Professional D.C. Theatre Company Relocates to ‘Green at Vint Hill’

Cameron Clarke takes notes, while Director Natasha Parnian listens to the the playwright's inspiration for her characters.

Managing Artistic Director Natasha Parnian is excited to bring “Washington D.C. caliber theatre to here” to Northern Virginia.

“We’re proud to be Warrenton’s first professional theater,” Parnian said.

Parnian moved her Dark Horse Theatre Company from Adams Morgan to “the Green at Vint Hill” located north of Warrenton and south of Gainesville.

In Adams Morgan, people would pay $20 for the show and another $20 for parking. Now, she’s excited to be able to bring the professional theatre experience outside of the Beltway and closer to where many people call home. She expects that many people in Warrenton and western Prince William County are interested in seeing quality small professional theatre productions without the commute.

“There’s a lot more room for theatre out here,” she said, noting that there are community theatre companies in Northern Virginia, but it is not the crowded theatre space that D.C. is. That, she believes, gives Dark Horse a chance to shine, and draw in people from the surrounding areas, even as far out as Fairfax County.

Being that Dark Horse Theatre Company has always been about creating “raw” theatre, Parnian sees it as different from other Northern Virginia companies.

(L-R) Cast members Anne Kight Lloyd, Arianne Warner and Cameron Clarke laugh during a table reading.

“It’s a new vein of theatre” for Warrenton, she said. “I don’ t consider us in competition with other theatre groups out here. We all are offering a different thing.”

Rather, she believes all local theatre is mainly competing with television, Netflix and whatever popular form of entertainment keeps people at home.

“We have to make live theatre relevant, and sexy and important enough to leave their houses Friday or Saturday night to see a show,” she said.

Parnian believes that small professional theatre can thrive outside of a major city, and cites her company’s first audition as proof. If anything, Parnian said she had too much talent to choose from, making it very difficult to decide on a cast. To make her casting decisions, she replicated the rehearsal process, learning who was best at taking directions and making adjustments.

Usually she ends up hiring professional actors, but sometimes she said people are just naturally talented. She expects all of her actors to come to rehearsals ready to do some serious work. It is not just memorizing lines and stage directions, but it is about creating characters that have depth, which resonates with the audience.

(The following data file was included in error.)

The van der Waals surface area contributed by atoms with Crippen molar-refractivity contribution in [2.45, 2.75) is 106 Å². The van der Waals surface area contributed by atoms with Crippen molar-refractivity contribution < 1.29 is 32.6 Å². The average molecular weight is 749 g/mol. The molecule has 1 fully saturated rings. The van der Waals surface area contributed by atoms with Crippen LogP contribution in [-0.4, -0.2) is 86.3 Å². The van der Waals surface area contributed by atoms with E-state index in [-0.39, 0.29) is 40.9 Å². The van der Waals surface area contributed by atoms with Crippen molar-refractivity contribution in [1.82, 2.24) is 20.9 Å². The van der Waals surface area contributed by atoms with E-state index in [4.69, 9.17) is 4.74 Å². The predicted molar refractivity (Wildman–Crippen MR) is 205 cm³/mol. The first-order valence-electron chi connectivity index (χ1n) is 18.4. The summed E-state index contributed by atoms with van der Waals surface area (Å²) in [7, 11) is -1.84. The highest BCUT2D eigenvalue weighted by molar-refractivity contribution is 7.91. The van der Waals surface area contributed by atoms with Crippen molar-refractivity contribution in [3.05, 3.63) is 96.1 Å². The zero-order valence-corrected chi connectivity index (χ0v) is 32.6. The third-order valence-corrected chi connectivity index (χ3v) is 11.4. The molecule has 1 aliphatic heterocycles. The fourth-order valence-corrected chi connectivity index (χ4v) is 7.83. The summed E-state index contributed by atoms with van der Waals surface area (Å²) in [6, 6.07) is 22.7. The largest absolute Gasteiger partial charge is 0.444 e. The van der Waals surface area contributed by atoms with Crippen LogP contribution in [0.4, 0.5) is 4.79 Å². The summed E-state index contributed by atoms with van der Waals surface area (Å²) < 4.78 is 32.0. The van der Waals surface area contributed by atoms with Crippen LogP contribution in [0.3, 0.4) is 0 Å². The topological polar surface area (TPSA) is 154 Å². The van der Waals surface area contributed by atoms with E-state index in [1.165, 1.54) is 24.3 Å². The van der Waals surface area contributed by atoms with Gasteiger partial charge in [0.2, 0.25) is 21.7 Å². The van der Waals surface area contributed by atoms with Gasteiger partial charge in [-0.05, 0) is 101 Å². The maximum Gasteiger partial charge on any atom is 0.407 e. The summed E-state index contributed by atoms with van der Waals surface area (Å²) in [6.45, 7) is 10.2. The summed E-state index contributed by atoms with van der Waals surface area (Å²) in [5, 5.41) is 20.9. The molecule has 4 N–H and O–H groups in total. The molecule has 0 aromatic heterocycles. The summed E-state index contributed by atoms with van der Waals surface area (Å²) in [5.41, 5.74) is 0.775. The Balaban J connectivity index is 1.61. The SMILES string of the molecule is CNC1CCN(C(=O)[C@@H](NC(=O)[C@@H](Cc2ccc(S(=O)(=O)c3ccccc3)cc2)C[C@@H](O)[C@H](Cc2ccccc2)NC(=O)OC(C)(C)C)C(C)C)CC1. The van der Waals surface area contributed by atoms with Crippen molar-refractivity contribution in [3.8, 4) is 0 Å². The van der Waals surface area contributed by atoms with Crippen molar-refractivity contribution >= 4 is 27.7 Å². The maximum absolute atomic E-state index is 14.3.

“We hold ourselves to very high standards of production,” she said.

Cast attends several table readings before even stepping foot on stage (L-R) Kight Lloyd, Warner, Clarke, Parnian, Playwright Jennifer Jones and Actor Ivan Zizek.

She wants the plays to convey meaning, not only entertain, and she wants her actors to seem real to the audience. When directing, Parnian said she asks herself and her cast these questions: “How is this going to move the audience? What will this evoke?”

She does not want people to just have a nice time, but “we want them telling their friends” about it.

Parnian said that even though actors practice and prepare for months, the magic has to happen every night on stage.

“We hope to create such a stunning reality out of respect for our audience who have chosen to suspend their disbelief.” She explains how difficult that is to do. “You have one shot. You can’t redo it. You can’t cut. Details can involve the audience, or can take them out of a show,” she said.

For her first production, Parnian chose to produce a contemporary drama set in Northern Virginia. It has a very small cast, but Parnian wanted to begin with something her audience could relate to. She likes to do a lot of table reading and character work shopping before they even set foot on stage.

Last week, during a table reading, the cast sat down with the Northern Virginia playwright Jennifer S. Jones, who wrote “Sunday’s Child.” Jones explained her concept behind her script, while answering some of the actors’ question.

(L-R) Director Natasha Parnian listens as Playwright Jennifer Jones explains the idea she had for the family while writing "Sunday's Child."

Parnian hoped that would help the actors feel more secure with the script. She also hopes to hold a Q&A session with the playwrights after at least one of the performances, which is one reason she likes working with local playwrights, the other being to support the local theatre scene.

While she hopes to take the company in different directions in the future, producing comedies and multi-media productions ,and she does not plan to change the kinds of plays she produces and directs, simply because she has moved out of the district.

Some have already told her that she is going to have to be a little more conservative, but Parnian said “I don’t plan on changing anything” because she still strives to challenge her audience.

Dark Horse Theatre Company’s first play, “Sunday’s Child,” by Jennifer S. Jones premieres on May 23. The cast includes Cameron Clarke, Anne Kight Lloyd, Arianne Warner and Ivan Zizek.

Tickets can be purchased on line or over the phone. Visit Dark Horse Theatre Company’s ticket page for more information. Readers can visit their website darkhorsetheatrecompany.com for more information.

© 2014, Bristow Beat. All rights reserved.

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